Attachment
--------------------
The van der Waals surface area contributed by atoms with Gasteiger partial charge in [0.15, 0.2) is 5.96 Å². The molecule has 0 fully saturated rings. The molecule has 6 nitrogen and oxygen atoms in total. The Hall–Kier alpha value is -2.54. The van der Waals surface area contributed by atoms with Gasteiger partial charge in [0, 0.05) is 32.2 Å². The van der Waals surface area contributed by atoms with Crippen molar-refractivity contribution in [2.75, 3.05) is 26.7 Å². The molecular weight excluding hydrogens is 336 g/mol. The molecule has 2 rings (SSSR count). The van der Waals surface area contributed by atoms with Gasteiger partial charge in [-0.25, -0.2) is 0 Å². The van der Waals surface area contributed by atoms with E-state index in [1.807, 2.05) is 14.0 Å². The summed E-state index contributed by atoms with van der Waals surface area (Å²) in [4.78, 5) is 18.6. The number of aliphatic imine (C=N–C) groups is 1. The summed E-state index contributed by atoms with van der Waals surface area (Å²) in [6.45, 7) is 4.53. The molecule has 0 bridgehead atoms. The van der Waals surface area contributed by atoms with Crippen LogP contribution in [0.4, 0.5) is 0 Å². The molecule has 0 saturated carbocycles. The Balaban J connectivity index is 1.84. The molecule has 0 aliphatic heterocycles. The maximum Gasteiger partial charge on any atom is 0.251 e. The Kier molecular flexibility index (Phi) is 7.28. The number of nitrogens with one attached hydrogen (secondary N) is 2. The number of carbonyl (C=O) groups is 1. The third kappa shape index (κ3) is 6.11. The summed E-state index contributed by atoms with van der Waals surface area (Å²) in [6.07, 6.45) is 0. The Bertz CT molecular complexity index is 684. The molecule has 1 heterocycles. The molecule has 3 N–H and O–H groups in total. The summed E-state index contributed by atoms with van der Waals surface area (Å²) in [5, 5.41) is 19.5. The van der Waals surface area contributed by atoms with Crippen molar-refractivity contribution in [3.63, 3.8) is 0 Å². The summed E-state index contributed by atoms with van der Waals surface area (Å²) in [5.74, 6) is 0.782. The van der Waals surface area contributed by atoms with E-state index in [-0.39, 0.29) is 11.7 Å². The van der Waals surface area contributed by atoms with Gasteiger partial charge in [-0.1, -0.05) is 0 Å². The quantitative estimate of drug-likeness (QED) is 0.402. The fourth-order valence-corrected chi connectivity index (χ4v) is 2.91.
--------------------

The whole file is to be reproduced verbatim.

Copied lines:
The van der Waals surface area contributed by atoms with Gasteiger partial charge in [0.15, 0.2) is 5.96 Å². The molecule has 0 fully saturated rings. The molecule has 6 nitrogen and oxygen atoms in total. The Hall–Kier alpha value is -2.54. The van der Waals surface area contributed by atoms with Gasteiger partial charge in [0, 0.05) is 32.2 Å². The van der Waals surface area contributed by atoms with Crippen molar-refractivity contribution in [2.75, 3.05) is 26.7 Å². The molecular weight excluding hydrogens is 336 g/mol. The molecule has 2 rings (SSSR count). The van der Waals surface area contributed by atoms with Gasteiger partial charge in [-0.25, -0.2) is 0 Å². The van der Waals surface area contributed by atoms with E-state index in [1.807, 2.05) is 14.0 Å². The summed E-state index contributed by atoms with van der Waals surface area (Å²) in [4.78, 5) is 18.6. The number of aliphatic imine (C=N–C) groups is 1. The summed E-state index contributed by atoms with van der Waals surface area (Å²) in [6.45, 7) is 4.53. The molecule has 0 bridgehead atoms. The van der Waals surface area contributed by atoms with Crippen LogP contribution in [0.4, 0.5) is 0 Å². The molecule has 0 saturated carbocycles. The Balaban J connectivity index is 1.84. The molecule has 0 aliphatic heterocycles. The maximum Gasteiger partial charge on any atom is 0.251 e. The Kier molecular flexibility index (Phi) is 7.28. The number of nitrogens with one attached hydrogen (secondary N) is 2. The number of carbonyl (C=O) groups is 1. The third kappa shape index (κ3) is 6.11. The summed E-state index contributed by atoms with van der Waals surface area (Å²) in [6.07, 6.45) is 0. The Bertz CT molecular complexity index is 684. The molecule has 1 heterocycles. The molecule has 3 N–H and O–H groups in total. The summed E-state index contributed by atoms with van der Waals surface area (Å²) in [5, 5.41) is 19.5. The van der Waals surface area contributed by atoms with Crippen molar-refractivity contribution in [3.63, 3.8) is 0 Å². The summed E-state index contributed by atoms with van der Waals surface area (Å²) in [5.74, 6) is 0.782. The van der Waals surface area contributed by atoms with E-state index in [-0.39, 0.29) is 11.7 Å². The van der Waals surface area contributed by atoms with Gasteiger partial charge in [-0.1, -0.05) is 0 Å². The quantitative estimate of drug-likeness (QED) is 0.402. The fourth-order valence-corrected chi connectivity index (χ4v) is 2.91.